It's not like there was any serious fighting to do liberating the camps. It was all over by then, and the guards had often fled. father's wife's father landed at Omaha Beach in 1944 and walked all the way to Berlin, through the best of what the Wehrmacht had to offer. That's service. Then there's the guys who landed at Iwo Jima. That's courage. Or the flyers at the battle of the Coral Sea. Or the men who marched down the Bataan Peninsula. Or the campaign for Sicily. There are thousands of names, thousands of battles in which men had to advance under withering fire, and did what had to be done, at enormous personal cost. Places where 1 guy out of 2, or even 1 guy out of 3, or sometimes (in the submarine service) 0 out of 150, came home afterward. I don't quite see how merely witnessing the ultimate horror of the camps comes up to the same standard of courage and service.

Robert wrote:

Carl, to understand why concentration camps are being discussed, go back and look at Obama's words.'s_Iraq_Speech

Regardless of which concentration camps he named, Obama was explaining why it can be worth going to war. The concentration camps illustrate the fact that our enemies were evil and worth fighting, although, of course, America went to war to preserve our civilization rather than to liberate the concentration camps.

"My grandfather signed up for a war the day after Pearl Harbor was bombed, fought in Patton’s army. He saw the dead and dying across the fields of Europe; he heard the stories of fellow troops who first entered Auschwitz and Treblinka. He fought in the name of a larger freedom, part of that arsenal of democracy that triumphed over evil, and he did not fight in vain."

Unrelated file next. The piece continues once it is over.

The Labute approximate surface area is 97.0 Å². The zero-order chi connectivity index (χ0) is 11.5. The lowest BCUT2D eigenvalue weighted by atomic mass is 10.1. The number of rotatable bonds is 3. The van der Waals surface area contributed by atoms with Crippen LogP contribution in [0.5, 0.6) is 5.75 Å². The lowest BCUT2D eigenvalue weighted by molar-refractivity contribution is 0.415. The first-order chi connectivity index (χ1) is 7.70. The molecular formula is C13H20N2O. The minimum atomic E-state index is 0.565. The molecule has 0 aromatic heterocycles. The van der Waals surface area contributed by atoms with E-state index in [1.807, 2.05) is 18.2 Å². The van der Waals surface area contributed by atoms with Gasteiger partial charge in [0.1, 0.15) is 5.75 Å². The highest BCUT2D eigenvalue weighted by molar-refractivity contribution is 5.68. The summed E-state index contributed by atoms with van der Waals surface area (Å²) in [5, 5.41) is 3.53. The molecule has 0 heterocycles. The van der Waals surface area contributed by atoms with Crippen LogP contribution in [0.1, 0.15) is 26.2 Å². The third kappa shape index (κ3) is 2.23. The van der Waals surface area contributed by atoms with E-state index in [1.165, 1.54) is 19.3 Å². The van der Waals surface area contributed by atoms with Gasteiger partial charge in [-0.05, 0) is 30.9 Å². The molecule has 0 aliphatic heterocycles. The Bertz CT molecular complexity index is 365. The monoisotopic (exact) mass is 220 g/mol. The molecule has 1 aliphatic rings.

"I don’t oppose all wars."

If you look at the full speech (it is quite short), you'll see how Obama addresses the issue of Saddam's evil nature, and his possible threat to the US, and how it contrasted with the threat posed by Al Queda.

If I was against Obama, I would focus on WMDs - after all, Obama couldn't have known what would be found in Iraq, and I would start raising doubts about Iran and Syria. All this fuss about naming the wrong concentration camp seems like a distraction from the threats that face the United States, and should naturally alarm voters. If I were against Obama, I would try to make this election about how to deal with the ever growing threat of WMDs.

Fletcher Christian wrote:

Mr. Pham:

Liberating the camps may not have taken the same sort of courage as that of the men you mentioned, to whom I might add Fighter Command in 1940, Bomber Command throughout the war and those who landed at Gold, Juno and Sword beaches. Oops, sorry, I forgot those weren't Americans. (Except for ten Americans who braved not the enemy but their own government to fight in 1940.)